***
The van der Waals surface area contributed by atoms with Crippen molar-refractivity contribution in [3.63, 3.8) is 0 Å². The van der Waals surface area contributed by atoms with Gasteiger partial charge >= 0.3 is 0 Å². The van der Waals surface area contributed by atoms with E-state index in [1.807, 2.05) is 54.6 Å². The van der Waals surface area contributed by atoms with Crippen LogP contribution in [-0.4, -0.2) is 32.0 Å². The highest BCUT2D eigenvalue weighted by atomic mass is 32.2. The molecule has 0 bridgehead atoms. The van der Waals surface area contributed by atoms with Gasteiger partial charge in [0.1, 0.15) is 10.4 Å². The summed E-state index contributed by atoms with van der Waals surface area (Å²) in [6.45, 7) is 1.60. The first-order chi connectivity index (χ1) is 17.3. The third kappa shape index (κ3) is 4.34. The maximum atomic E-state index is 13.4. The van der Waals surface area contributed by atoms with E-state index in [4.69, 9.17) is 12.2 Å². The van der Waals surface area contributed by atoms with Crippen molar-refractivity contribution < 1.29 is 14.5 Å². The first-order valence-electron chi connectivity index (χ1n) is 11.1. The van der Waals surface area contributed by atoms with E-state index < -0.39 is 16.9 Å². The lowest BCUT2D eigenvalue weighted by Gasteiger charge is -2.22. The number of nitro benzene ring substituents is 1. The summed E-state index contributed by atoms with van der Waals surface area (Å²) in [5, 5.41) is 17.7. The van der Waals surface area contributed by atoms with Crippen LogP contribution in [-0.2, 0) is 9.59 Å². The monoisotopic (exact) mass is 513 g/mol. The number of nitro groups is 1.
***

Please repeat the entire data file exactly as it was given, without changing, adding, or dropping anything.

The van der Waals surface area contributed by atoms with Crippen molar-refractivity contribution in [3.63, 3.8) is 0 Å². The van der Waals surface area contributed by atoms with Gasteiger partial charge >= 0.3 is 0 Å². The van der Waals surface area contributed by atoms with E-state index in [1.807, 2.05) is 54.6 Å². The van der Waals surface area contributed by atoms with Crippen LogP contribution in [-0.4, -0.2) is 32.0 Å². The highest BCUT2D eigenvalue weighted by atomic mass is 32.2. The molecule has 0 bridgehead atoms. The van der Waals surface area contributed by atoms with Gasteiger partial charge in [0.1, 0.15) is 10.4 Å². The summed E-state index contributed by atoms with van der Waals surface area (Å²) in [6.45, 7) is 1.60. The first-order chi connectivity index (χ1) is 17.3. The third kappa shape index (κ3) is 4.34. The maximum atomic E-state index is 13.4. The van der Waals surface area contributed by atoms with E-state index in [4.69, 9.17) is 12.2 Å². The van der Waals surface area contributed by atoms with Crippen molar-refractivity contribution < 1.29 is 14.5 Å². The first-order valence-electron chi connectivity index (χ1n) is 11.1. The van der Waals surface area contributed by atoms with E-state index < -0.39 is 16.9 Å². The lowest BCUT2D eigenvalue weighted by Gasteiger charge is -2.22. The number of nitro benzene ring substituents is 1. The summed E-state index contributed by atoms with van der Waals surface area (Å²) in [5, 5.41) is 17.7. The van der Waals surface area contributed by atoms with Crippen LogP contribution in [-0.2, 0) is 9.59 Å². The monoisotopic (exact) mass is 513 g/mol. The number of nitro groups is 1.